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Search Results: 1 - 10 of 147312 matches for " Alex K Harris "
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Oxidative stress and the use of antioxidants in diabetes: Linking basic science to clinical practice
Jeanette Johansen, Alex K Harris, David J Rychly, Adviye Ergul
Cardiovascular Diabetology , 2005, DOI: 10.1186/1475-2840-4-5
Abstract: It is a well-established fact that diabetes is a risk factor for cardiovascular disease [1,2]. While microvascular complications of diabetes include nephropathy and retinopathy, macrovascular complications resulting in atherosclerotic cardiovascular disease such as coronary artery disease, cerebrovascular disease and peripheral vascular disease are the leading cause of death in the diabetic population [3,4]. The Diabetes Control and Complications trial (DCCT) demonstrated that tight control of blood glucose is effective in reducing clinical complications significantly, but even optimal control of blood glucose could not prevent complications suggesting that alternative treatment strategies are needed [4]. Since numerous studies demonstrated that oxidative stress, mediated mainly by hyperglycemia-induced generation of free radicals, contributes to the development and progression of diabetes and related contributions, it became clear that ameliorating oxidative stress through treatment with antioxidants might be an effective strategy for reducing diabetic complications. To this end, several clinical trials investigated the effect of the antioxidant vitamin E on the prevention of diabetic complications. However, these trials failed to demonstrate relevant clinical benefits of this antioxidant on cardiovascular disease [5-7]. The negative results of the clinical trials with antioxidants prompted new studies focusing on the mechanisms of oxidative stress in diabetes in order to develop causal antioxidant therapy. In this article, sources of free radicals contributing to oxidative stress and the natural defense mechanisms in diabetes are briefly reviewed. Experimental and clinical evidence with respect to the use of conventional antioxidants in diabetes is summarized and causal therapy approaches with novel antioxidants are discussed.Oxidative stress is defined in general as excess formation and/or insufficient removal of highly reactive molecules such as reactive oxygen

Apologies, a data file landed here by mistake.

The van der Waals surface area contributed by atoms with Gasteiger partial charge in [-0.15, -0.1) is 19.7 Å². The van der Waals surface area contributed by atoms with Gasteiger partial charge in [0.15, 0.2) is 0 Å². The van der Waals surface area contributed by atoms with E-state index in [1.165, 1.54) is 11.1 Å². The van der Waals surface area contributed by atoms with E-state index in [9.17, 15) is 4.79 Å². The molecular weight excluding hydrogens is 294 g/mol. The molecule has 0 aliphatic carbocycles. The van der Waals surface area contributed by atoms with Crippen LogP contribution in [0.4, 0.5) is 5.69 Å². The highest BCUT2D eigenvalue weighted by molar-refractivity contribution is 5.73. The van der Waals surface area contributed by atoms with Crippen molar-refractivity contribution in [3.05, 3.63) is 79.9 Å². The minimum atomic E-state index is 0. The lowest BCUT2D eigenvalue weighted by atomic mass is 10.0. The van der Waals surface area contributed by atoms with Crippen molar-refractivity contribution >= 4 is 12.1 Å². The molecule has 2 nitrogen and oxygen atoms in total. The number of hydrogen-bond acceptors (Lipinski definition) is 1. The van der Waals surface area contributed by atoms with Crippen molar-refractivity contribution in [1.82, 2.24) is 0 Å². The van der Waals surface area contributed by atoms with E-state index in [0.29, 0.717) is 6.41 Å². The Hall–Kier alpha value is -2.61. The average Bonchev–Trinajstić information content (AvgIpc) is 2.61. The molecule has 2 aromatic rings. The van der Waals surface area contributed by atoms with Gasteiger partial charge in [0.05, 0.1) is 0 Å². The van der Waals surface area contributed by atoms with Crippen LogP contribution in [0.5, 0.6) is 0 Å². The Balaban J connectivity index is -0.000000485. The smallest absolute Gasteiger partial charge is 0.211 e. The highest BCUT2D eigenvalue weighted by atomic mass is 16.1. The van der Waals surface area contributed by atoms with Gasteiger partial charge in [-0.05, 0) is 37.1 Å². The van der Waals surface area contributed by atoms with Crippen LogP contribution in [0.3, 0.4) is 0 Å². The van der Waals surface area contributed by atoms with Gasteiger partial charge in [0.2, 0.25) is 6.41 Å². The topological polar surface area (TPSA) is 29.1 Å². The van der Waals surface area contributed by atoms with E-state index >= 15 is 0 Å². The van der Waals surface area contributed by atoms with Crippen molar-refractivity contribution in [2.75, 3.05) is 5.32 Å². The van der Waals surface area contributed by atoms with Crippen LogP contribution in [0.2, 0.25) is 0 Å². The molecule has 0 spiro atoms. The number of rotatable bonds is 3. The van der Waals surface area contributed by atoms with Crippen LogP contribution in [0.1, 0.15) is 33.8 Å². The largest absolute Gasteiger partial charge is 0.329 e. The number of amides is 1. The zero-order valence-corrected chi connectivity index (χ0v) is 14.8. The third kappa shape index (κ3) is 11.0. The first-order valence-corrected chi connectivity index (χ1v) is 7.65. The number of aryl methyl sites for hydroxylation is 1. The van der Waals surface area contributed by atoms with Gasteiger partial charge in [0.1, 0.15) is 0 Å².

Common statistical and research design problems in manuscripts submitted to high-impact medical journals
Sara Fernandes-Taylor, Jenny K Hyun, Rachelle N Reeder, Alex HS Harris
BMC Research Notes , 2011, DOI: 10.1186/1756-0500-4-304